You are here

Genetics Counseling

Hereditary Cancer Risk Assessment

Genetic Counseling: What to Expect       Genetics and Breast/Ovarian Cancer

Genetics and Colorectal Cancer              Additional Information

Cancer is a relatively common diagnosis in the general population, and the majority of cancers are not due to inherited (genetic) factors.  When cancer develops because of genetic factors, or mutations, individuals carrying these genetic mutations present with often very high risks of cancer.  In addition, the cancer tends to occur at a younger age than in the general population.  While hereditary cancer syndromes account for a minority of cancer diagnoses, it is important that they are identified as general population screening is not adequate. 

What Percentage of Cancer is Hereditary Cancer?

Underlying etiologies of cancer are generally thought to fall into three different categories including: 

  • Sporadic – the cancer is likely due to several factors (largely environmental) with increasing age being the largest risk factor
  • Familial/Multifactorial - where there is a clustering of cancer in the family likely due to several genetic and environmental factors shared amongst family members.
  • Hereditary - the cancer in the family is due to a single gene alteration predisposing members of the family who carry the alteration to a significantly higher risk of cancer than observed in the general population

Cancer Percentages


Genetics and Inheritance of Hereditary Cancer

Genes are the instructions for the body; they provide the cell with information about how to grow, develop, and perform its normal functions.  When a gene’s code contains a change, called a mutation, the normal cell function is impaired.  Thus in some instances, gene mutations can lead to disease.  Hereditary cancer syndromes can be due to mutations in many different genes and these mutations predispose individuals to increased risks for cancer.  

Each person has two copies of every gene. One copy is inherited from their mother, and one copy is inherited from their father.  Mutations causing hereditary cancer syndrome can be passed down through the family by both men and women.  The risk to children of an individual with a hereditary cancer syndrome depends on the function of the specific gene carrying a mutation.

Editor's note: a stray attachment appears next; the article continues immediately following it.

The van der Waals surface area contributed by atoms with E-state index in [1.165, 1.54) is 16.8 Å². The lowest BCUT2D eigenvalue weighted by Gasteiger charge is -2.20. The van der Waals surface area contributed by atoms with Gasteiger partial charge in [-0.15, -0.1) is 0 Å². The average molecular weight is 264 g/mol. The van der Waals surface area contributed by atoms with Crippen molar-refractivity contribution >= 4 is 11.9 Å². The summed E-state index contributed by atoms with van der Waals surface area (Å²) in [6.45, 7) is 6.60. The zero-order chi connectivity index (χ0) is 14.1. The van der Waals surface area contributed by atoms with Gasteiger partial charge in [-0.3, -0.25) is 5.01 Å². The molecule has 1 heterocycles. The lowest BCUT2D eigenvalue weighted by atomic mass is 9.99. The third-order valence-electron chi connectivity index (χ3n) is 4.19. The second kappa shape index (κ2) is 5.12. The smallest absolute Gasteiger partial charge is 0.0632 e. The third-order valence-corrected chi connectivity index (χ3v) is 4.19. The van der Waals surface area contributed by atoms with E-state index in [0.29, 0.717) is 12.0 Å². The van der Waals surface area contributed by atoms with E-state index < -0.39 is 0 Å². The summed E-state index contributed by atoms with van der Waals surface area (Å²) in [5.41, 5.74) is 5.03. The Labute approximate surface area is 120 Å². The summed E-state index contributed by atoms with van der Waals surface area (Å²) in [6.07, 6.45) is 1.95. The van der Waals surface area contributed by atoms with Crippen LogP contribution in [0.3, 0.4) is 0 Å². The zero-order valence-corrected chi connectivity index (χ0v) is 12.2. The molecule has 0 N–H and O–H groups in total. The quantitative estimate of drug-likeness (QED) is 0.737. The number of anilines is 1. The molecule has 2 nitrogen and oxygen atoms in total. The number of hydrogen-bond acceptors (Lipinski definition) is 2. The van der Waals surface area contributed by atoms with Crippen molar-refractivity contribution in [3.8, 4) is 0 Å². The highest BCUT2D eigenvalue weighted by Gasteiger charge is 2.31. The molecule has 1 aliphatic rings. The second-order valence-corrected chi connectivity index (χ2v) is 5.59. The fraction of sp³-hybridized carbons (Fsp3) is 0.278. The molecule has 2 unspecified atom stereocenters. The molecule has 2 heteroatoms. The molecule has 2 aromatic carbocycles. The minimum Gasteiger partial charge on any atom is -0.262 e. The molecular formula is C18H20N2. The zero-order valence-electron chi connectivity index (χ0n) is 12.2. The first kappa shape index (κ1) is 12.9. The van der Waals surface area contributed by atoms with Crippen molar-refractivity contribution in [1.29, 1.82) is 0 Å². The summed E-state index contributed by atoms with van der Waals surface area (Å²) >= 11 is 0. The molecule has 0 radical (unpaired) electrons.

For many hereditary cancer syndromes, genetic testing is available to help confirm whether a family has a mutation in a known gene. If a mutation is found, this confirms the diagnosis of a particular hereditary cancer syndrome and allows other at-risk relatives to be tested for the specific mutation.

Medical Management 

There are interventions available for most individuals with a diagnosed hereditary cancer syndrome to address the increased cancer risks by following specialized cancer prevention and early detection guidelines.  These interventions can often include a range of recommendations and options, such as regular screening, preventive surgery and certain medications.  When possible, individuals with hereditary cancer syndromes should seek management with physicians or centers who are experienced with this condition.

When to Consider Evaluation for Hereditary Cancer

Reviewing family history information with a genetic counselor can help determine the chance that a family has a hereditary cancer syndrome that may be predisposing individuals to cancer.

Features in the family history which may suggest a hereditary cancer syndrome:

1. Several family members with the same or related forms of cancer, often in multiple generations

2. Cancer occurring at a young age of onset

3. Individuals with bilateral or multiple primary tumors

4. Rare cancers or cancer in the less commonly affected sex (such as male breast cancer)

5. A lack of environmental risk factors

Family History Questionnaire – You may find it helpful to print and complete this questionnaire before your genetics visit. 

If your family member is not a Northwest KP member - To locate a genetic counselor near you, please visit and click on the ‘Find a Genetic Counselor’ link.

Based on your personal and/or family history of cancer, your provider will place a referral to our Genetics department for a consultation. You may also request a referral from your Primary Care Provider.  For more information on what to expect at your genetic counseling visit, click here.


Contact information

Kaiser Permanente Northwest

Department of Medical Genetics

Interstate Medical Office West

3325 N. Interstate Ave.

Portland, OR 97227-1099

Phone: 503-331-6593 or 1-800-813-2000 ext. 16-6593

Fax: 503-331-6320